Toyota’s prototype 'cartridge' is a way to make hydrogen portable

The automaker is still convinced that H2 can be a viable clean energy source.


One of the myriad issues with hydrogen as a clean energy source is infrastructure, as it's very expensive to move around and store an extremely explosive gas. Toyota and its subsidiary Woven Planet believe they may have a solution with a new portable hydrogen cartridge prototype. The idea is that they can be filled up at a dedicated facility, transported where needed, then returned when you receive your next shipment.

The cartridges would be relatively small at 16 inches long, 7 inches in diameter and about 11 pounds in weight. Toyota calls them "portable, affordable, and convenient energy that makes it possible to bring hydrogen to where people live, work, and play without the use of pipes.. [and] swappable for easy replacement and quick charging."

They could be useful for "mobility [i.e. hydrogen cars], household applications, and many future possibilities we have yet to imagine," Toyota said. It didn't mention any specific uses, but it said that "one hydrogen cartridge is assumed to generate enough electricity to operate a typical household microwave for approximately 3-4 hours."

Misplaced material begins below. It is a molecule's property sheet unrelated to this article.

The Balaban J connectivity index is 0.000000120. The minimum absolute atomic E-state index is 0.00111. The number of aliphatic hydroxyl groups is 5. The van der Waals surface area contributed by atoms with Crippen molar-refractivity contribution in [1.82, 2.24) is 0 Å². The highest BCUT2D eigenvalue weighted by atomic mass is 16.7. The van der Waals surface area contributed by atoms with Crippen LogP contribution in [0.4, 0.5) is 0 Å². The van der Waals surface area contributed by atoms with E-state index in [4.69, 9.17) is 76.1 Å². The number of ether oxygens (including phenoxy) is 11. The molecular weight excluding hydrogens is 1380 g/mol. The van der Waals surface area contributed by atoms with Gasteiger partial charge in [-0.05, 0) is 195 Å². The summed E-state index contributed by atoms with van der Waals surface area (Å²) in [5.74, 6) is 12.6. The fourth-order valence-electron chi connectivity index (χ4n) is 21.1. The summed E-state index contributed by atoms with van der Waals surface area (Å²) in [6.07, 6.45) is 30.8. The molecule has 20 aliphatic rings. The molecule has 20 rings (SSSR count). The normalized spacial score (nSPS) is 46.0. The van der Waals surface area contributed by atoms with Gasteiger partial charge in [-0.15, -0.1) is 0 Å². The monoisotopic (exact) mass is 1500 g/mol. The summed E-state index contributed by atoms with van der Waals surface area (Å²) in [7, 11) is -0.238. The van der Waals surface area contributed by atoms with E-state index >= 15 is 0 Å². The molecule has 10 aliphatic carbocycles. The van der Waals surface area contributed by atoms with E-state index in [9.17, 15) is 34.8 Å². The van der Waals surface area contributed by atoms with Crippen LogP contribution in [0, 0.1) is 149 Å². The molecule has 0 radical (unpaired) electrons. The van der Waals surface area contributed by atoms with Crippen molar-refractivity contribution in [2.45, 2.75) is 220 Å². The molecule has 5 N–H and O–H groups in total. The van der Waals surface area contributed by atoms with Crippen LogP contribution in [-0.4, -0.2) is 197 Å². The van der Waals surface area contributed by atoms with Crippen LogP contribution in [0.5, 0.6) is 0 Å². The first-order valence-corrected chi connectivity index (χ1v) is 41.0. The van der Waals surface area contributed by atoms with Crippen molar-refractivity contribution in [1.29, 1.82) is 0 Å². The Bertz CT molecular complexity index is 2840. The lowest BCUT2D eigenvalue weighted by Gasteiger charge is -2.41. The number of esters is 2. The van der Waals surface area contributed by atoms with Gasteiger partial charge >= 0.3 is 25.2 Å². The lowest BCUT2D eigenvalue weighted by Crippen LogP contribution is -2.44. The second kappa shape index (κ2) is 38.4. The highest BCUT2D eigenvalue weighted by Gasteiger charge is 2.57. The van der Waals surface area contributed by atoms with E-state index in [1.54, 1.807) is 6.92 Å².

In its press release, Toyota acknowledges that most hydrogen is made from fossil fuels and so not exactly green. But it thinks that it'll be generated with low carbon emissions in the future, and that the cartridges could help with some of the infrastructure issues.

Toyota plans to test that theory by conducting proof of concept trials in various places, including its "human-centered smart city of the future," Woven City in Susono City, Zhizuoka Prefecture in Japan. The company is also "working to build a comprehensive hydrogen-based supply chain aimed at expediting and simplifying production, transport, and daily usage," it said.

Hydrogen is an impractical fuel for automobiles, mainly due to the expense and lack of places to refuel. It's more viable for things like trains and semi trucks, where electrification can be more of a challenge. It also holds promise for air transportation, as batteries are too heavy to be practical in that situation. However, Toyota seems to be pitching the cartridges for personal and home use, but it's not yet clear what you'd use them for.